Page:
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Q&A: Tracing Royal Blood’s Unclassifiable Rise to Fame

Royal Blood, Interview, Toyota

The rise of the U.K. duo Royal Blood has been so fast and furious it’s practically unclassifiable. Formed in 2013, they played their first show a mere two days after their first practice; saw their band name on a homemade shirt worn by Arctic Monkeys’ drummer Matt Helders shortly after that; and released their first single, “Out of the Black,” in November of last year. Brash and bluesy, it packed the punch of early Muse, despite being made by just two dudes. “Out of the Black” was the kind of song that sent the British music press into fits of excitement, declaring Royal Blood the saviors of rock ‘n’ roll.

Comprised of Mike Kerr on bass and Ben Thatcher on drums, the band conjures a dizzying array rock of textures considering their minimal sonic arsenal, and they do it without the use of studio tricks or even looping pedals: If they can’t pull it off live, they don’t put it on record. And speaking of records, despite a whirlwind year of constant international touring, including stints opening for Arctic Monkeys and the Pixies, as well as conquering the festival circuit, Royal Blood found time to release their self-titled debut in August, which was quickly shortlisted for a Mercury Prize. It’s just been that kind of year.

We recently caught up with Ben Thatcher during a tour stop in New York City to discuss the band’s overnight success, his influences beyond Led Zeppelin, and hanging with idol Lars Ulrich in San Francisco. 

What’s something you never saw yourself doing that you did this year?
All of it really. From releasing a single to playing festivals, traveling around Europe, traveling all around America, you know, selling out shows in New York and LA and playing Jimmy Kimmel and Seth Meyers. It’s a little bit strange and they’re things that we don’t take for granted and enjoy doing.

And then on top of that you were just nominated for a Mercury Prize. How does that feel?
Incredible! I mean, to be nominated for anything is an absolute privilege. I don’t know how much I read into awards and things like that. I think, everyone has a right to win it because all the albums in there are brilliant. To be nominated, that’s fantastic.

You didn’t record your debut in a traditional sense of going into the studio and recording it from A to Z. How did it shape up? We tricked ourselves into writing an album. We’d write three or four songs every other month maybe, and then after we would write the songs we’d go into a studio and record them as demos, just to reflect on what we were writing. And so throughout the year of 2013 we did that and managed to write about 16 songs and have them all recorded and realized we had kind of done an album together, and picked our 10 favorites from those songs and put them together.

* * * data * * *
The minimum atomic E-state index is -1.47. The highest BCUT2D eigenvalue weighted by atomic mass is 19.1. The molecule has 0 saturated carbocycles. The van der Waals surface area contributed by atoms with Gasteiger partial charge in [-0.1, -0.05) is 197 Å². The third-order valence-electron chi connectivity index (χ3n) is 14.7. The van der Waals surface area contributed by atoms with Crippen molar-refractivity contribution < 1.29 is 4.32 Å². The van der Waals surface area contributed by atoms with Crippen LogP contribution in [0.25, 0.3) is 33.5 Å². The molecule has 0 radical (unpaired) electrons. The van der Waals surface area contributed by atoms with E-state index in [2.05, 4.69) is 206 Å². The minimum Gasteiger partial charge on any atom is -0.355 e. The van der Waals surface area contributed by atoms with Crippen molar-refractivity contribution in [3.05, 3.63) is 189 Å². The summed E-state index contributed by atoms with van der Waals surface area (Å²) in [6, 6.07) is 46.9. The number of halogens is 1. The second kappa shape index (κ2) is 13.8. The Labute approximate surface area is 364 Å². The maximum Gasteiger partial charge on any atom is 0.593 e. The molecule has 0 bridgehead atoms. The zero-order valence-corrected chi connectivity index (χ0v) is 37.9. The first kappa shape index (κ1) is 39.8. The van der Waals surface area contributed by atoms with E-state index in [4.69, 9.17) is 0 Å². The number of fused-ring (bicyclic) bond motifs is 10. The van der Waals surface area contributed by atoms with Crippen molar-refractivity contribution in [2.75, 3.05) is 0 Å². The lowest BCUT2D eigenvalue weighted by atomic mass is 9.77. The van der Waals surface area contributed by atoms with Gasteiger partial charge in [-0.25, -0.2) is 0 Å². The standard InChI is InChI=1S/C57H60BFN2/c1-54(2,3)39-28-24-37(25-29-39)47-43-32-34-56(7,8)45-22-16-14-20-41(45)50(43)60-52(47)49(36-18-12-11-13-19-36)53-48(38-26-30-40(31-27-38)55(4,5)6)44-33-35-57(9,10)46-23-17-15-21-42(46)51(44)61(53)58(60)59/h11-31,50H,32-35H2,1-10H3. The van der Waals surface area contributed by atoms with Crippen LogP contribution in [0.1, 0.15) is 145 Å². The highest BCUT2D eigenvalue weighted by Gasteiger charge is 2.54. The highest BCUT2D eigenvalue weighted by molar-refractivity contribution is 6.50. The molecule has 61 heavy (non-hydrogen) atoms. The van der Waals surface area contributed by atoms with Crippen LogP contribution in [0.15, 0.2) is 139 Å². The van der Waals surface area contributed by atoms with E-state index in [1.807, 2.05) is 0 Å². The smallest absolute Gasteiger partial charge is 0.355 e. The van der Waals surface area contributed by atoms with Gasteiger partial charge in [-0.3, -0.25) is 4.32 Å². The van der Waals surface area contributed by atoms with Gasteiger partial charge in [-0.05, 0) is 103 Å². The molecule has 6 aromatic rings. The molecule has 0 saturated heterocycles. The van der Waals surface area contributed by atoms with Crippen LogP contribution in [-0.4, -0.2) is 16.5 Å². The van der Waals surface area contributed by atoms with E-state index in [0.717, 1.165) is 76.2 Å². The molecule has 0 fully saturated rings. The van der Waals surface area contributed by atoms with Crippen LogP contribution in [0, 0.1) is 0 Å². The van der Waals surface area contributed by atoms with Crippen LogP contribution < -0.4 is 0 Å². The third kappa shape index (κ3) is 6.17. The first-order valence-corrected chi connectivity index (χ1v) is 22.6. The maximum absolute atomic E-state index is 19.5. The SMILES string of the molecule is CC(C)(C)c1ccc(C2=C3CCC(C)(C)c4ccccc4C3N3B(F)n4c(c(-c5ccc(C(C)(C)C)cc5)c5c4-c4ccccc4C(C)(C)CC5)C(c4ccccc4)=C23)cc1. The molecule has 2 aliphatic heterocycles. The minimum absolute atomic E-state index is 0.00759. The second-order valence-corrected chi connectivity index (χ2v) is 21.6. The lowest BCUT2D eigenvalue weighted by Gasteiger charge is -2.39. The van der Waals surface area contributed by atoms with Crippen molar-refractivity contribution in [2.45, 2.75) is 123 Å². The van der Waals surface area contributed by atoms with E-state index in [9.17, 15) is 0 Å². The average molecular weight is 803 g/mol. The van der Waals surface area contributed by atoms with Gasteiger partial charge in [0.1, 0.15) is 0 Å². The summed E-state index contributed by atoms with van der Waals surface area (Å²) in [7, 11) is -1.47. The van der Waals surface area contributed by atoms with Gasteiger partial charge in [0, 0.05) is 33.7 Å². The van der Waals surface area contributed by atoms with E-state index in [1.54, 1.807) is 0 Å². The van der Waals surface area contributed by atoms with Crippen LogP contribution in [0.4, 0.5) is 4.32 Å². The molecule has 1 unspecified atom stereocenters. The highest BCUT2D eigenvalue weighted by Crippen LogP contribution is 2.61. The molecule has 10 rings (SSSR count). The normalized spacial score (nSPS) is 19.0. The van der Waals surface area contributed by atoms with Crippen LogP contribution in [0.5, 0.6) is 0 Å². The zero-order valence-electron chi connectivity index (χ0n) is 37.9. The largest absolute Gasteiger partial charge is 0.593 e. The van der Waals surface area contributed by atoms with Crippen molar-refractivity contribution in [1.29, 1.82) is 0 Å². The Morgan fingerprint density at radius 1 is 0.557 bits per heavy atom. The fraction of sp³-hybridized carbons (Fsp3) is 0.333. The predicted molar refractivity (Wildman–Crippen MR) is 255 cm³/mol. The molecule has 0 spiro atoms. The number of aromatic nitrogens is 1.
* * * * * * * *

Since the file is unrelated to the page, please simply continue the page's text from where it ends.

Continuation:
A lot of conversation has revolved around the complexity of sounds that you’re able to get out of just two instruments. What’s your secret?
Mike’s a little bit of a geek with [his bass sound] and likes to experiment a lot with different pedals, amplifiers, and basses, so he just came up with a cocktail of different ways of using a bass. So it’s pretty simple; there’s not a lot to it but it’s just the way he plays it and yeah, he’s just made this sound for himself. 

What music do you listen to that isn’t straightforward rock?
I’m into literally everything. I’ve been listening to a lot of Ryan Adams, the Beatles, [who] are two of my favorite artists as songwriters at the moment. London Grammar, another great band from England I’ve been listening to. Stevie Wonder. I listen to all kinds of music. 

You’ve quickly gone from playing small pubs to big festivals and opening for huge bands. Do you have a favorite environment to play in?
I like playing all of them. I think it’s good to have the diversity of playing your own show with your own crowd there and also playing a big festival. There’ll be people there that might not know you and just come to see what it’s all about, and winning them over is fun. But I think primarily my favorite is when we’re playing our own shows and it’s just a big party.

You’ve been touring all year. How do you maintain your sanity on the road? 
I don’t know if we have. We’re just pretty crazy. We know when to leave each other alone and when to punch each other in the face.

When’s a good time to punch someone in the face?
When they’re being an idiot. [Laughs] We’ve never punched anyone in the face actually. 

You recently hung out with Lars Ulrich in San Francisco after a show. How did that come about?
It was one of the strangest moments of my life I have to say. He just came and knocked on our dressing room door after one of the shows, and started to hang out with us. It was a little bit of a Wayne’s World moment for us.

Did you guys geek out about drums at all?
It was funny talking to him. He’s obviously one of the biggest, most famous metal rock drummers of all time. To have him talk to me about what I’m doing was really fun and I just had to keep reminded myself that Lars was in the dressing room. But when he was talking about San Francisco he was just very normal and nice. And we hadn’t seen much of San Francisco so he told us to hop into his truck and he gave us the whole tour.

Whose idea was it to go to Mrs. Doubtfire’s house?
I mentioned it. There were lots of houses that looked like it and it clicked and I said, ‘Wait a minute Mrs. Doubtfire was filmed here,’ and he was like, ‘Oh yeah,’ and he just drove up to the house and we had a picture.

That’s funny that Lars Ulrich knew where Mrs. Doubtfire’s house was.
It was hilarious. Lars Ulrich isn’t just a good drummer but a fantastic tour guide.